Gray and black silk matka T-top-like top


| Material & Amount | 100% gray-black silk matka, 2 yd

| Cost | ~$20

| Pattern / Inspiration | I was jonesing for a Jamie and the Jones T-sweater (I eventually broke down and bought one) because I love the slouchy shape of it. I found a site that sells silk matka and decided to spring for it despite the horrific ($15) shipping charges. I posted a tutorial for this sweater here.

| The Process | Since I didn’t have a top to work from, I looked at flat-lay images of the T-top from Instagram. I also used the measurements from the J+J site to help draft an approximation. Just recently, I compared my self-drafted top to my actual J+J T-top and found that I had made the sleeves too long and had too much fabric under the arms. I re-sewed the seams and trimmed the excess fabric and like the result even better.

| The Result | I like, not love, the result. The fabric has a greenish hue that isn’t my favorite. I do have to say I enjoy the fit much better after the recent edit. And the texture and color variation in the weave is nice. Maybe I can learn to love it 🙂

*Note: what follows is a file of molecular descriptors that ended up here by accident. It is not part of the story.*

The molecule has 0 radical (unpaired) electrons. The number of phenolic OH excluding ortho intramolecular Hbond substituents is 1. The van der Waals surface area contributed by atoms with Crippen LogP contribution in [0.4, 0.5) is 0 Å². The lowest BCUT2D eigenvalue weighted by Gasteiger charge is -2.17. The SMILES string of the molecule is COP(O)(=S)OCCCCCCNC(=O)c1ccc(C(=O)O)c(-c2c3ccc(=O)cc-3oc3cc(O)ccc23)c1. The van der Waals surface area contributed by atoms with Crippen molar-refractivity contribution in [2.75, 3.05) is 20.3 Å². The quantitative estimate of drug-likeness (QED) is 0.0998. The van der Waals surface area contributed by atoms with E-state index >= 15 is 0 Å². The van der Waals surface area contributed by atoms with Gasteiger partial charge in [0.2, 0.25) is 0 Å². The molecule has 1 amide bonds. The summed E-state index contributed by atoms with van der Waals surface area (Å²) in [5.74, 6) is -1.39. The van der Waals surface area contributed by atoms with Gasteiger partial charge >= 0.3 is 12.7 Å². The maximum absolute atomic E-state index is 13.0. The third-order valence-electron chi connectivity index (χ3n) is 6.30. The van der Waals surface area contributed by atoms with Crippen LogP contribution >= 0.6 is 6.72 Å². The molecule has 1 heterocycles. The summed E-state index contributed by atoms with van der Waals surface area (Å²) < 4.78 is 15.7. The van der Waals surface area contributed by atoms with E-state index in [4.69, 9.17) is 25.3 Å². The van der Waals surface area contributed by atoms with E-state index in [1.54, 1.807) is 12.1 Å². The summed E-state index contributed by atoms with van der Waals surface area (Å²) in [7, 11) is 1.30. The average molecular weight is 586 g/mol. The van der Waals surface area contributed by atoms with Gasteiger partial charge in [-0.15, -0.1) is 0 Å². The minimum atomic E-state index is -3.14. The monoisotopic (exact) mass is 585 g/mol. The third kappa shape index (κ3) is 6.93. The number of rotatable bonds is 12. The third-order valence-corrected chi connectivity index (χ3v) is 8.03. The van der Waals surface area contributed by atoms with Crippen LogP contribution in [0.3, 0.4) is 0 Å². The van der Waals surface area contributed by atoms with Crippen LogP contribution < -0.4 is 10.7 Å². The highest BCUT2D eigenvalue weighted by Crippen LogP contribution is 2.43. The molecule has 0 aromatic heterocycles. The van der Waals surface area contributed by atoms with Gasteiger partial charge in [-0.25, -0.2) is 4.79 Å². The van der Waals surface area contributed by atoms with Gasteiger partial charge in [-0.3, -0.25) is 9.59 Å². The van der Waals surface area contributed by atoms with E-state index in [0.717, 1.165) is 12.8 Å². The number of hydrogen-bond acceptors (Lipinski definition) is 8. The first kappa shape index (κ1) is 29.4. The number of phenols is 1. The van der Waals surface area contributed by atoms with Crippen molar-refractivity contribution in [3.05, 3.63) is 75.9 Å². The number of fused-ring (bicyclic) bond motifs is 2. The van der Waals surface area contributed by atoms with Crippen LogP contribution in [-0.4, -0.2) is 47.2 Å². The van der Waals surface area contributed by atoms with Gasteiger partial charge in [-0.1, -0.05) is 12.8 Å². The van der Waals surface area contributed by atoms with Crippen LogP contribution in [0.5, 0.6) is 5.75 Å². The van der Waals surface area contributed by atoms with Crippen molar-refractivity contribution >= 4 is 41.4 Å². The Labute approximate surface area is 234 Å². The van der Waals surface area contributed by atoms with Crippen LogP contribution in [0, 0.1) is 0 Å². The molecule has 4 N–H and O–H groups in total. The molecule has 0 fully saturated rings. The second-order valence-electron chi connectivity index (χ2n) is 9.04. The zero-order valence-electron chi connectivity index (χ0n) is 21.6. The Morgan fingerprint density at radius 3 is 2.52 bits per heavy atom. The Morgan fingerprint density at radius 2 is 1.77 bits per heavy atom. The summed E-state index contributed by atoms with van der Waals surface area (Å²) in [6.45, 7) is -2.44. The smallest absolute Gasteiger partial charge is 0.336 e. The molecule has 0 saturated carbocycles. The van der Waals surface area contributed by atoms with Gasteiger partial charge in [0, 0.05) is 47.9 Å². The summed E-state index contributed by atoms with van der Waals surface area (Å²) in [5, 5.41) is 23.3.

| Style | This is a super versatile piece. Although it’s 100% silk, it is not high-maintenance at all. I’ve worn it for casual, work, and dressy occasions.

Charcoal knit cardigan


| Material & Amount | Lion brand Heartland yarn, 4-5 skeins

| Cost | ~$20

| Pattern / Inspiration | This is based on Joji Locatelli’s Big Old Coat pattern. I love her patterns. So interesting to knit, and easy to follow. I made this a lot shorter than the pattern called for.

| The Process | Just followed the pattern. I like using Lion Brand’s Heartland yarn because I’ve developed an allergy to wool yarns. Heartland is a lovely weight and softness, and yields a fabric with really nice warmth and drape. It wears really well without too much pilling, and it’s easy to care for (machine wash and dry.) I pretty much only knit with this yarn these days.